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Urban Health Centers: Tear Down This Wall

Ethan Kent
May 31, 2016
Jan 7, 2018

By Jennifer Vey

This article originally appeared on the Brookings Institution's Metropolitan Revolution blog as part of the Bass Initiative on Innovation and Placemaking, a collaboration between PPS and the Brookings Institution.

Khoo Teck Puat Hospital in Singapore combines the therapeutic properties of nature with innovative, patient-friendly design that includes lush green grounds, eight rooftop gardens, and an open environment that engages the surrounding neighborhood.

When I was growing up, my father, a now-retired anesthesiologist, would faithfully call home each evening before leaving work. “What’s it doing outside?” he’d ask, having spent his day in the windowless confines of operating rooms, fluorescent-lit hallways, and the hospital cafeteria. I never gave this question particular thought, but I’ve been reminded of it lately as we’ve been examining the role of urban medical and research centers in vibrant, innovative local economies, and how the physical geography of their campuses matters in this context.

The health care industry’s impact on cities and regions—through job creation, purchasing, and real estate development—has gained increasing attention in recent years, and for good reason: The Bureau of Labor Statistics projects that by 2022 one in six new jobs will be in health care occupations, found in settings ranging from hospitals to residential care facilities. According to the Centers for Medicare and Medicaid Services, by 2023 over 19 percent of the nation’s gross domestic product will be in health care expenditures.

At the same time, disparities in disease and mortality rates have called into focus the responsibility of urban health care centers—including academic medical centers at urban universities—to use their economic influence to improve the well-being of the often poor and minority neighborhoods surrounding them. A recent report by the Democracy Collaborative, titled “Can Hospitals Heal America’s Communities?” argues that health organizations must be accountable for “all of their impacts on community health”—not just those related to direct health services—by using their procurement, hiring, and investment policies to tackle the “social, economic, and environmental issues that…determine our health status, our outlook, and our life expectancy.”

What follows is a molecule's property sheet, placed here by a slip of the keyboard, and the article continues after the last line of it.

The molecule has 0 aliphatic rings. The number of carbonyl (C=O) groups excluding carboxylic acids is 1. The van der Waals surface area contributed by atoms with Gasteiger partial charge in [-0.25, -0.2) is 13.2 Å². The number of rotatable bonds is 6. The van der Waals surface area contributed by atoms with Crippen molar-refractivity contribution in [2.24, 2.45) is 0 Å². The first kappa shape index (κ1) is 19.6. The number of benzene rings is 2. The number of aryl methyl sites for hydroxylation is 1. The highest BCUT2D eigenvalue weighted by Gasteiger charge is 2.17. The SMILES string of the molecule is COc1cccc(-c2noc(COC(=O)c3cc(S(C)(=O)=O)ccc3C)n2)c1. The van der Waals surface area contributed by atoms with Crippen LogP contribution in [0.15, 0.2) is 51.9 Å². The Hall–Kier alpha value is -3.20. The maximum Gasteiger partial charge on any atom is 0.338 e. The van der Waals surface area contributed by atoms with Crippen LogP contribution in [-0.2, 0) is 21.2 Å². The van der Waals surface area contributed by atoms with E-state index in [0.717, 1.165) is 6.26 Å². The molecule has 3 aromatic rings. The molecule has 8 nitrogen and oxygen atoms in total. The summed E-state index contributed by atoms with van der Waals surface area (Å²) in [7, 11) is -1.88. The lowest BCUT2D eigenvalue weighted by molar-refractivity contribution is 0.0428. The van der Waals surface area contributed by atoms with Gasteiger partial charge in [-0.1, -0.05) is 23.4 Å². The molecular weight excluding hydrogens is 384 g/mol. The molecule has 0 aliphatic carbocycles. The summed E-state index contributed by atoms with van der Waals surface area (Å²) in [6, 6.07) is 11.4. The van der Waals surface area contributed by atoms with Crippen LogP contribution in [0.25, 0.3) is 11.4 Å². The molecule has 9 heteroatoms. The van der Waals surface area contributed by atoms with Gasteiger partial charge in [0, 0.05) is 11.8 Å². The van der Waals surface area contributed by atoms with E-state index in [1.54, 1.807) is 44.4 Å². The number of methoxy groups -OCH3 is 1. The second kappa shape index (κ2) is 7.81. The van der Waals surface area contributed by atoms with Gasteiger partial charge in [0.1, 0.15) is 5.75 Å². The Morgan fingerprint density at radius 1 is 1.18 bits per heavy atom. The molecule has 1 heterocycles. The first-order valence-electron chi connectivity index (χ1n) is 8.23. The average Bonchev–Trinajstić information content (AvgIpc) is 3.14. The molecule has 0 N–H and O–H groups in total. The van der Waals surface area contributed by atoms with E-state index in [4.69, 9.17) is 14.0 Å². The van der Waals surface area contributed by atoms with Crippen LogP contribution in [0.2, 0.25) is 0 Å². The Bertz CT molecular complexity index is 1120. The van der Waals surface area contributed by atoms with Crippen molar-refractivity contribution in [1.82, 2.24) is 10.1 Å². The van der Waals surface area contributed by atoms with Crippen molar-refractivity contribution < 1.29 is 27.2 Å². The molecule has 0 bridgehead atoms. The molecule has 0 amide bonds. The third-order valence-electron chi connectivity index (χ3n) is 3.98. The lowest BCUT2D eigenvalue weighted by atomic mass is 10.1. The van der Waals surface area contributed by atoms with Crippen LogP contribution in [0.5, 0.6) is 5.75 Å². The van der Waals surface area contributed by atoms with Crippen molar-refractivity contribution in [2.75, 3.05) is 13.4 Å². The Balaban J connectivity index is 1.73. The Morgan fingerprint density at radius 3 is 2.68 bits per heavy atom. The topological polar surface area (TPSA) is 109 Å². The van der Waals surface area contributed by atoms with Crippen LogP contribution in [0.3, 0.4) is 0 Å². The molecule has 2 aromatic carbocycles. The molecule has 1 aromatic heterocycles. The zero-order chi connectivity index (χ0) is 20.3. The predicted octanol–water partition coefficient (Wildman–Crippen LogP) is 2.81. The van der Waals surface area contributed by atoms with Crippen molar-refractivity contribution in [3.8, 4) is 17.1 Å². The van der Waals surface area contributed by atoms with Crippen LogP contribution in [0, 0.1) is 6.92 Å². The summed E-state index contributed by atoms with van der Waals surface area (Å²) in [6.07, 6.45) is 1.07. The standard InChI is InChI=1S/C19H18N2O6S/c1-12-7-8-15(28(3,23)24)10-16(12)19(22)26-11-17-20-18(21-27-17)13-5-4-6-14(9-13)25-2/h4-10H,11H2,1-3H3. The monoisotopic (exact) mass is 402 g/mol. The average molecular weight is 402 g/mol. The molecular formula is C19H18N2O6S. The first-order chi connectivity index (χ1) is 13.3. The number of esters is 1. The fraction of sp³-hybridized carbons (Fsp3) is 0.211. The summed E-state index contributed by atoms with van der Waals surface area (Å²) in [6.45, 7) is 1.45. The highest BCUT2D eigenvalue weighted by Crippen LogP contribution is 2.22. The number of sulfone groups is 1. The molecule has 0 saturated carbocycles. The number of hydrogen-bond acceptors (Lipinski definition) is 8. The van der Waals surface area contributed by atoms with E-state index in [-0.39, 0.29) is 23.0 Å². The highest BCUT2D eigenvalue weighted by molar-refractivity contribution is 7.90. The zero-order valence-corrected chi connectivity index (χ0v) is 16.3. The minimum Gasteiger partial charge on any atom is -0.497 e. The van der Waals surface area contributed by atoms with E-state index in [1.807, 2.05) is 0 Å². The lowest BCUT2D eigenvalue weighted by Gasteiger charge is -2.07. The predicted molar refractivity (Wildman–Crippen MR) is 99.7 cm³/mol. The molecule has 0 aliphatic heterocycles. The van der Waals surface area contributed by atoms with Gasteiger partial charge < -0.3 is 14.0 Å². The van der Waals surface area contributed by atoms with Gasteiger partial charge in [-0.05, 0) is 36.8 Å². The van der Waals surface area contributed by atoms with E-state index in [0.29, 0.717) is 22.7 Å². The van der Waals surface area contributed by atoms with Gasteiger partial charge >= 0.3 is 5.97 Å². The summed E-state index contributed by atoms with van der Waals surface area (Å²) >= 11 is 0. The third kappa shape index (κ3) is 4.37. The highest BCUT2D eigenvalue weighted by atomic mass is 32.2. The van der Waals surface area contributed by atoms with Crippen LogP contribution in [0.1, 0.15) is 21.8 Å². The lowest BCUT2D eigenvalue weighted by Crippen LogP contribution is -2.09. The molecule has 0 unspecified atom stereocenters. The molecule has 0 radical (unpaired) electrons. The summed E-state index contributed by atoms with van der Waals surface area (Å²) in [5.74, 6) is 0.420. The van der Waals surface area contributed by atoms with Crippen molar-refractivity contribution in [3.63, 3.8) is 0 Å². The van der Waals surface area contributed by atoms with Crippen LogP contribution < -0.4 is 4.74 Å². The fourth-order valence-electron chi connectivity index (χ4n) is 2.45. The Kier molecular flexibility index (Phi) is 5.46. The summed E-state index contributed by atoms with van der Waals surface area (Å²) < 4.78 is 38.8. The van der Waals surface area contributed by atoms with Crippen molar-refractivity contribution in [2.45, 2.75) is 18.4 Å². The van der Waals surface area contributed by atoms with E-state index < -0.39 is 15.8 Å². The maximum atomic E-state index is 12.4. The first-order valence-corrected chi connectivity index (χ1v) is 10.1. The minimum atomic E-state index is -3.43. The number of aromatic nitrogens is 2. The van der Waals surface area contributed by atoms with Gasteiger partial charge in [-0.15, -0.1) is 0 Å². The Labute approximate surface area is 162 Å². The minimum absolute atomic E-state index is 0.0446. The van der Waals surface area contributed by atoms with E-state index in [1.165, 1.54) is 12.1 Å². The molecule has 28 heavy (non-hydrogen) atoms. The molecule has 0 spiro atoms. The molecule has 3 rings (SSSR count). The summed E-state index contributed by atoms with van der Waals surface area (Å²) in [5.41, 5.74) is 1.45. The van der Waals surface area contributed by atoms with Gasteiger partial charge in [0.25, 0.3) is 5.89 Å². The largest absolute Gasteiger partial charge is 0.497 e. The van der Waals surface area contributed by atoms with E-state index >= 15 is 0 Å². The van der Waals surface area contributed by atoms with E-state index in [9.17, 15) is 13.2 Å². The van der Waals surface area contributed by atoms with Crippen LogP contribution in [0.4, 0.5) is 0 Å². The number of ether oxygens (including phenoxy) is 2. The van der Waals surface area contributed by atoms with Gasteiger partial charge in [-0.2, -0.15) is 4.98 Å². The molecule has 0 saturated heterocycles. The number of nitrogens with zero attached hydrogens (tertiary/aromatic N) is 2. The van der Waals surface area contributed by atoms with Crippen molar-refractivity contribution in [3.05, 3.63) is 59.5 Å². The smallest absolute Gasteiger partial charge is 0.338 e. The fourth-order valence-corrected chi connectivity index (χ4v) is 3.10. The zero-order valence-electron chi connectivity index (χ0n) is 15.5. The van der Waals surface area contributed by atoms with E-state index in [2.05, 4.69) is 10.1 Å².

At a time when the nation’s health care system is being upended by new policies, technologies, and demographic dynamics, these issues are more relevant than ever. Yet largely absent from the discussion is consideration of how the physical character of urban health centers, and the relationship they in turn have with their surrounding neighborhoods, could be more supportive of expanded and evolving ideas for what it takes to build a healthier society.

Look around the large urban academic medical campuses where much of our nation’s care is provided and studied, and you see a starkly similar, and fairly depressing, spatial form: large-scale, inwardly focused buildings, ample parking, and scarcely any people in site. While these centers may be embedded in the urban landscape—and are often only a stone’s throw from busy downtowns or commercial corridors—they are rarely enmeshed in it. Though their economic connection to their city and region may be important, it’s fair to say that their corporeal relationship is barely tangible.

The ramifications of this disconnection are pretty apparent, if not yet precisely measurable.

First, the physicality of these complexes doesn’t make for a healthful experience for either patients or workers, who have limited access to local food, retail establishments, greenery, or lively public spaces, and thus limited incentive to engage with the world outside. (This is precisely why my dad never knew the daily weather.)